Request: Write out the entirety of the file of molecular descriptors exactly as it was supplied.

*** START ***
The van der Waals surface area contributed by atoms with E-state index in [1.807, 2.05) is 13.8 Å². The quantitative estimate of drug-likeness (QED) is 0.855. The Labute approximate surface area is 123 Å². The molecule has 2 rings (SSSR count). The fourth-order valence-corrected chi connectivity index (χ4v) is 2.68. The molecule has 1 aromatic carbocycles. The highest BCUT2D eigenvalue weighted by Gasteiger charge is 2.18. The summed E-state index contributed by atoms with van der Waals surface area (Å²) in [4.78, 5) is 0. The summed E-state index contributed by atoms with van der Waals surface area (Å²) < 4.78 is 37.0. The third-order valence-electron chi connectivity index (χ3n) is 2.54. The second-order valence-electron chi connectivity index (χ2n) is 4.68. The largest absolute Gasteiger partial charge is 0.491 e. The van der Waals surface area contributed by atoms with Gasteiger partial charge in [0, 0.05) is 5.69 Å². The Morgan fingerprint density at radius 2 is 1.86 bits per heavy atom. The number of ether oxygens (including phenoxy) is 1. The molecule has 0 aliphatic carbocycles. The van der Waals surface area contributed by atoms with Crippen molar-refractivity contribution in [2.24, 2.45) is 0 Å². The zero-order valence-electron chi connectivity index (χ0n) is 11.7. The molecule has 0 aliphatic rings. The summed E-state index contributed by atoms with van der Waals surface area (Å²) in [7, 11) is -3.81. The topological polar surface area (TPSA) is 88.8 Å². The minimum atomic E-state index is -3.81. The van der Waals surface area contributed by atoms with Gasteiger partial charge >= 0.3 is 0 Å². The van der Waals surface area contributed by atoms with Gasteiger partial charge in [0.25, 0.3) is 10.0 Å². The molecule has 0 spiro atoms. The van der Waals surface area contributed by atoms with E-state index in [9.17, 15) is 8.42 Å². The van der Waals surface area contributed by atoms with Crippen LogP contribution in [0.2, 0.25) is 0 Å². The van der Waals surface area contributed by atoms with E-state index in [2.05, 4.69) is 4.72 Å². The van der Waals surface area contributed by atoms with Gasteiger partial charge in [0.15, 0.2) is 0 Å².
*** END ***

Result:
The van der Waals surface area contributed by atoms with E-state index in [1.807, 2.05) is 13.8 Å². The quantitative estimate of drug-likeness (QED) is 0.855. The Labute approximate surface area is 123 Å². The molecule has 2 rings (SSSR count). The fourth-order valence-corrected chi connectivity index (χ4v) is 2.68. The molecule has 1 aromatic carbocycles. The highest BCUT2D eigenvalue weighted by Gasteiger charge is 2.18. The summed E-state index contributed by atoms with van der Waals surface area (Å²) in [4.78, 5) is 0. The summed E-state index contributed by atoms with van der Waals surface area (Å²) < 4.78 is 37.0. The third-order valence-electron chi connectivity index (χ3n) is 2.54. The second-order valence-electron chi connectivity index (χ2n) is 4.68. The largest absolute Gasteiger partial charge is 0.491 e. The van der Waals surface area contributed by atoms with Gasteiger partial charge in [0, 0.05) is 5.69 Å². The Morgan fingerprint density at radius 2 is 1.86 bits per heavy atom. The number of ether oxygens (including phenoxy) is 1. The molecule has 0 aliphatic carbocycles. The van der Waals surface area contributed by atoms with Crippen molar-refractivity contribution in [2.24, 2.45) is 0 Å². The zero-order valence-electron chi connectivity index (χ0n) is 11.7. The molecule has 0 aliphatic rings. The summed E-state index contributed by atoms with van der Waals surface area (Å²) in [7, 11) is -3.81. The topological polar surface area (TPSA) is 88.8 Å². The minimum atomic E-state index is -3.81. The van der Waals surface area contributed by atoms with Gasteiger partial charge >= 0.3 is 0 Å². The van der Waals surface area contributed by atoms with Gasteiger partial charge in [0.25, 0.3) is 10.0 Å². The molecule has 0 spiro atoms. The van der Waals surface area contributed by atoms with E-state index in [9.17, 15) is 8.42 Å². The van der Waals surface area contributed by atoms with Crippen LogP contribution in [0.2, 0.25) is 0 Å². The van der Waals surface area contributed by atoms with E-state index in [2.05, 4.69) is 4.72 Å². The van der Waals surface area contributed by atoms with Gasteiger partial charge in [0.15, 0.2) is 0 Å².